Almost every single day, I as I apply my brakes at an intersection where the traffic signal in my direction is displaying a red light, a car next to me continues without slowing down and with no regard for the automated signal. However, a new twist has been added by some particularly brazen drivers. This new trend, which seems to be gaining popularity every day, involves an actual stop of the vehicle. The driver has acknowledged the existence of the red light and has stopped his vehicle accordingly. But, then, the driver has determined that the length of time that the red light is displayed is too long. He's got places to go and things to do and cannot waste any more precious time waiting for this silly light to turn green and allow him passage. So, taking the law into his own hands — and after stopping for his assessment of a reasonable amount of time — the driver proceeds right through the red light. Since he stopped, he is very conscious of what he has done. It is much different from "Oh, I didn't see that the light was red!" Instead, it is, "Oh, I saw the red light. I just had enough." I see this a lot. An awful lot. I have even seen this occur with a police car stopped nearby.

What have we become? Why are the basic rules of society breaking down right before our eyes? It's not just blowing a red light. It's refusing to wait in line. It's taking photos at a concert or play, despite pre-performance announcements of "No photography, please." It's demanding substitutions in a restaurant when the menu clearly states "No substitutions." It's parking in places that are obviously not parking spaces. It's not owning up to our own mistakes. It's a lot of things.

A civilized society is supposed to evolve. At least I thought that was the plan.

Sunday, February 4, 2024


There's an old joke. A guy calls a plumber to fix a small leak in a pipe. The plumber arrives and he's led down the basement steps to view the leak. The plumber examines the pipe from all angles, assessing the situation. Finally, he says to the homeowner, "This looks like a 'Miami job.'" The homeowner asks, "You mean you saw a similar type of leak on a job in Miami?" "No," the plumber clarifies, "I mean with the money I get from you for this repair, I'll be able to spend a month in Miami."

Before I purchased a new car this past May, I drove my trusty Toyota RAV-4 for nearly twenty years. Over the course of two decades — as you can imagine — my car required its fair share of maintenance and repairs, as well as yearly safety inspections required by the state of Pennsylvania. When my car needed service, I took it to a mechanic named Dewey whose shop is in my neighborhood. Dewey is a nice guy, I guess. He would sometimes pick my car up at my house and drop it off when the work was completed. He has a genial demeanor, often limiting the technical jargon when he was explaining the repair that my car would need after I told of the abnormalities I thought my car was experiencing.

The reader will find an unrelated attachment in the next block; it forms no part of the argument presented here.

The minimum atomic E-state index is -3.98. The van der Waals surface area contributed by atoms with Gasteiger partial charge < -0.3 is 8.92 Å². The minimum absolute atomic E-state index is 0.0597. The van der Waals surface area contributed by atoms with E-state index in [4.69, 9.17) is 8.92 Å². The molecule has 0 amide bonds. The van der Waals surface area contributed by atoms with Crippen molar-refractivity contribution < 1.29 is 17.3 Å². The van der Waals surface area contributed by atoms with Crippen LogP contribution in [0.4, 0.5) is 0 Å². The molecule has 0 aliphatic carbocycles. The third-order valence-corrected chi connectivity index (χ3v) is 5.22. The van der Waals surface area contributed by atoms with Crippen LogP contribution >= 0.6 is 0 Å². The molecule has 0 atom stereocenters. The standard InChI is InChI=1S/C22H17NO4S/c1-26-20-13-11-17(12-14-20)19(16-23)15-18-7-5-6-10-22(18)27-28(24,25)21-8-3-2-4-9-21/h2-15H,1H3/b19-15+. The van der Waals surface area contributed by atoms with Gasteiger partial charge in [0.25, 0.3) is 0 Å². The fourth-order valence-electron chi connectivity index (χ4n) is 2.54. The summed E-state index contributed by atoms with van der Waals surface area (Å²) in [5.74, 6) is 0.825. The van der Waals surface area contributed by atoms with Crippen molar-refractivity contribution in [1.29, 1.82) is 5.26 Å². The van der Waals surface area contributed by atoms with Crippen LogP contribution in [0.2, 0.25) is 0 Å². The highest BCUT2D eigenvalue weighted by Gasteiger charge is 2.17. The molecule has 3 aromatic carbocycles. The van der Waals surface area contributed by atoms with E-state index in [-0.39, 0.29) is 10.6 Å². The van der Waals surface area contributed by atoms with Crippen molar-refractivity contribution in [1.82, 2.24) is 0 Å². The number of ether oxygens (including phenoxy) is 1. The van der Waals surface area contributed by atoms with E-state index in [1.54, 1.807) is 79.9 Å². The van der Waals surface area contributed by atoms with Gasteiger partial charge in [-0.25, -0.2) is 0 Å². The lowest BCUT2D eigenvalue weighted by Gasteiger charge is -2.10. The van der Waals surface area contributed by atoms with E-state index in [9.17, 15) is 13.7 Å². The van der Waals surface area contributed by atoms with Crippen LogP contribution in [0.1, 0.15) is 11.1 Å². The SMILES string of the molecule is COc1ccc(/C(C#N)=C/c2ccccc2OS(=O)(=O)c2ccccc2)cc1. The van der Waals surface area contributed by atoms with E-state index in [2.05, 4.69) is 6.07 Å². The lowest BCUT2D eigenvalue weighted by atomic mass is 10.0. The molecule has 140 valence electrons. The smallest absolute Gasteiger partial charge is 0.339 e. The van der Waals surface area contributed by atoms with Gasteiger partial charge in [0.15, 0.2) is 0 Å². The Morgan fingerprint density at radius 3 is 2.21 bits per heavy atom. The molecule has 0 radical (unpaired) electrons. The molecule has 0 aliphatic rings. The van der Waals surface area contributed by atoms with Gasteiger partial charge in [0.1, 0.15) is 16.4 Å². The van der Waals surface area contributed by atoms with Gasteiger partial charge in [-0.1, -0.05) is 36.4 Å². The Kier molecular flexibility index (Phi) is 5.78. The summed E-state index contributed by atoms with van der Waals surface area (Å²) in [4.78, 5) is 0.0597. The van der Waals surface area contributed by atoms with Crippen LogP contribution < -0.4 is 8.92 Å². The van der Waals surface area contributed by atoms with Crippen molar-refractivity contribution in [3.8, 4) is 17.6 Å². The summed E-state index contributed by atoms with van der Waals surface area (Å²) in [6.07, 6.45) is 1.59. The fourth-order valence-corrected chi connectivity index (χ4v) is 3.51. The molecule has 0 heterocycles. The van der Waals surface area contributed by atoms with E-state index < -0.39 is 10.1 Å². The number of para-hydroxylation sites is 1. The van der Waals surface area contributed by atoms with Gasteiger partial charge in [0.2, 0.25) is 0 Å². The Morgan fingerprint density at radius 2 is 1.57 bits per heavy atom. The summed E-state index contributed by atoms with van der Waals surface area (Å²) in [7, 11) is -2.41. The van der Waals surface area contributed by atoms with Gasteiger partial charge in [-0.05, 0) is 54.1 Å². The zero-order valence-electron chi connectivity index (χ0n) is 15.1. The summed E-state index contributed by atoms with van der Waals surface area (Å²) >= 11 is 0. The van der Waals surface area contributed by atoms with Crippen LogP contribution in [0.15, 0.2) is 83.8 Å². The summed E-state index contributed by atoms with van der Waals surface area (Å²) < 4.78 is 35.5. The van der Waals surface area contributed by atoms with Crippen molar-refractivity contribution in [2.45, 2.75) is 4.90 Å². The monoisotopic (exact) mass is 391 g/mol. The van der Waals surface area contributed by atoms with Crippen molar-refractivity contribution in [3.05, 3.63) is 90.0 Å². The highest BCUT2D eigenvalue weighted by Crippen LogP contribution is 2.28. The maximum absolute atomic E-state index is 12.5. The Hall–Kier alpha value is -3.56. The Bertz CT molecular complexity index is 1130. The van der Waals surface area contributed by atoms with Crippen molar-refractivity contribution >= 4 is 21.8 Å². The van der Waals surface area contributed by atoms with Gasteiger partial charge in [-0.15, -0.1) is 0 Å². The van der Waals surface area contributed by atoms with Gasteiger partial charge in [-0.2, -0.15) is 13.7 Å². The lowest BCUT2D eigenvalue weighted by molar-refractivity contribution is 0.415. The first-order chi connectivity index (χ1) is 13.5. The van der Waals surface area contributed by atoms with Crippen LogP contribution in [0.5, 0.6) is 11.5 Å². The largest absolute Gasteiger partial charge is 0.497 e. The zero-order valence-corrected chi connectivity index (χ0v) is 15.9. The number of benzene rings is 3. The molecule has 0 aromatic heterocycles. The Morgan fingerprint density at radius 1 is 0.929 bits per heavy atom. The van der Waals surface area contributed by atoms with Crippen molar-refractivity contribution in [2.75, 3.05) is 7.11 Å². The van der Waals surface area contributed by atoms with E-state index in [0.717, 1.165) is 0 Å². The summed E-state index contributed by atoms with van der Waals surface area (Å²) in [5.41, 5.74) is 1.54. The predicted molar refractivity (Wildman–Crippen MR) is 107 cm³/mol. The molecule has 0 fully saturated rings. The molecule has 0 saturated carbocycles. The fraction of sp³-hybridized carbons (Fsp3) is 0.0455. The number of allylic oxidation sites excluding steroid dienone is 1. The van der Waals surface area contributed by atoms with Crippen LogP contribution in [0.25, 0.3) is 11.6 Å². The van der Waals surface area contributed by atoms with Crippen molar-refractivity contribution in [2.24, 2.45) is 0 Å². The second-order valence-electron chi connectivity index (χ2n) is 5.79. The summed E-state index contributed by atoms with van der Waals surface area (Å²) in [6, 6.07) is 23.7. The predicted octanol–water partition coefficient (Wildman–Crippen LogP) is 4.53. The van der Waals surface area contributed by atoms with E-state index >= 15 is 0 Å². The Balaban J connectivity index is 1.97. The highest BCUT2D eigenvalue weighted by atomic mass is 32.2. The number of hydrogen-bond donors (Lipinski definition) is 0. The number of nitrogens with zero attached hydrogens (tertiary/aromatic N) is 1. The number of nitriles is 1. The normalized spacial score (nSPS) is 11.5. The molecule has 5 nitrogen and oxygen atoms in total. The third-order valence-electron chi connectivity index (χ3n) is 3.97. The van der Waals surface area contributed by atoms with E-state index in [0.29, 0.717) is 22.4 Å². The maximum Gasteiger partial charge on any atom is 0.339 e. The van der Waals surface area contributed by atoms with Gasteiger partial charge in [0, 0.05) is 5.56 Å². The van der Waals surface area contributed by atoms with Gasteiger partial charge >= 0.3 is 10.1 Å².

The repairs that my car required — at any given visit to Dewey's shop — were extensive. Always. Even for annual inspections, at times when my car was running — in my opinion — just fine, Dewey would find something within the confines of my vehicle's body that would cost me a couple hundred dollars. Always. Once I needed a new headlight. While changing the headlight, Dewey told me that discovered that the intake valve of the deferential influx capacitor was not in tip-top working order. He innocently asked if I'd like it replaced and soon, a lousy new headlight was costing me four hundred bucks. State inspections  that should cost around fifty dollars, would always require some crucial engine component. Without a replacement, my car would not pass inspection and possible lead to a more serious issue. Of course, the new part would set me back a few hundred dollars. This went on for years. I don't think Dewey was an incompetent mechanic. I think he just went out of his way to find something wrong with my car every time I brought in. He wasn't going to let me take possession of my vehicle without a payment of at least a hundred bucks. I know nothing about the innerworkings of a car, so I was at the mercy of Dewey's perceived "expertise." So, I had him make any repair he suggested and I paid whatever he told me the bill was.

... until this year when I purchased a 2024 Subaru Crosstrek for the price of my 2004 Toyota RAV-4 and an undisclosed amount of cash. Because of the delicate computer system that is standard on new cars, I purchased an extended warranty on my new vehicle, thus eliminating any future dealing with Dewey. I would be taking my new car to the Subaru dealership for state inspections, any future maintenance and eventual repairs. My wife, who drives a 2018 Toyota takes her car to a Toyota dealer for maintenance, so, as far as I can see, Dewey is out of our lives. As a matter of fact, Mrs. P ran into Dewey at the supermarket and told him that I had purchased a new car. She said he appeared happy and wished me "good luck" with the car.

One day last week, Mrs. Pincus returned from running errands to discover that her car had a flat tire. After the involuntarily voicing of a few choice words, she called AAA and waited for someone to come and change the tire. Afterwards, we discussed her options for getting the flat tire repaired... and repaired quickly. First, we considered the Toyota dealer, but without an appointment for service, who knows how long the wait would be for a "walk-in" repair. The last thing Mrs. P — or anyone — wants to do is spend countless, non-productive hours in car dealership waiting room. The next option was rather obvious — Dewey.. We were fairly sure that Dewey, who operates a one-man repair shop, — would be only too happy to fix a quick flat tire for a member of the Pincus family. After all, we were loyal customers for over twenty years. (Yep, we took our cars before my Toyota to Dewey!) 

The next morning, Mrs. P took her "temporary spare tire equipped" car over to Dewey's shop. I, of course, had left for work a few hours earlier. That afternoon, I called my wife to see about the progress of — what I assumed — would be a fast repair. 

"How's your car?" my text to my wife read.

A few minutes later, I received this response...

She went to to explain that — according to Dewey's expert assessment — her car would need four new tires and rear brakes. 

Apparently, Dewey missed us.